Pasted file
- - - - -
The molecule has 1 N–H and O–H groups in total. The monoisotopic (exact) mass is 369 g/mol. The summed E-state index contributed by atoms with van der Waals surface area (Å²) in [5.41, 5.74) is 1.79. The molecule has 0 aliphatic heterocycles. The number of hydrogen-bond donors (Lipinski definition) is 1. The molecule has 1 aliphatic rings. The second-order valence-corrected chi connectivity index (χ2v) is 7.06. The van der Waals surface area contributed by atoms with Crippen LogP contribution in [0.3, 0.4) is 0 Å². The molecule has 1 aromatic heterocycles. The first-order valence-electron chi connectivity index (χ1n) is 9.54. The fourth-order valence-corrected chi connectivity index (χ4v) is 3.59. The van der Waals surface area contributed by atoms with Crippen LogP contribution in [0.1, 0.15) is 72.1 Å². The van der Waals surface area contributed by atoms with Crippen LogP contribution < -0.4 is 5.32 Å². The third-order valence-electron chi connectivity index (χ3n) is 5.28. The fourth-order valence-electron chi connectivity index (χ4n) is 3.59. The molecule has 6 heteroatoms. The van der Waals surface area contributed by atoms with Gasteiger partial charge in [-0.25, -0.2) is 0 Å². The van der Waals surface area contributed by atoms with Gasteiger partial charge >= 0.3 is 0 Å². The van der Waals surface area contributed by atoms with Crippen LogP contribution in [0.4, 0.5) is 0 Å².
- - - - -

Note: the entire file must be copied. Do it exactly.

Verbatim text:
The molecule has 1 N–H and O–H groups in total. The monoisotopic (exact) mass is 369 g/mol. The summed E-state index contributed by atoms with van der Waals surface area (Å²) in [5.41, 5.74) is 1.79. The molecule has 0 aliphatic heterocycles. The number of hydrogen-bond donors (Lipinski definition) is 1. The molecule has 1 aliphatic rings. The second-order valence-corrected chi connectivity index (χ2v) is 7.06. The van der Waals surface area contributed by atoms with Crippen LogP contribution in [0.3, 0.4) is 0 Å². The molecule has 1 aromatic heterocycles. The first-order valence-electron chi connectivity index (χ1n) is 9.54. The fourth-order valence-corrected chi connectivity index (χ4v) is 3.59. The van der Waals surface area contributed by atoms with Crippen LogP contribution in [0.1, 0.15) is 72.1 Å². The van der Waals surface area contributed by atoms with Crippen LogP contribution < -0.4 is 5.32 Å². The third-order valence-electron chi connectivity index (χ3n) is 5.28. The fourth-order valence-electron chi connectivity index (χ4n) is 3.59. The molecule has 6 heteroatoms. The van der Waals surface area contributed by atoms with Gasteiger partial charge in [-0.25, -0.2) is 0 Å². The van der Waals surface area contributed by atoms with Gasteiger partial charge >= 0.3 is 0 Å². The van der Waals surface area contributed by atoms with Crippen LogP contribution in [0.4, 0.5) is 0 Å².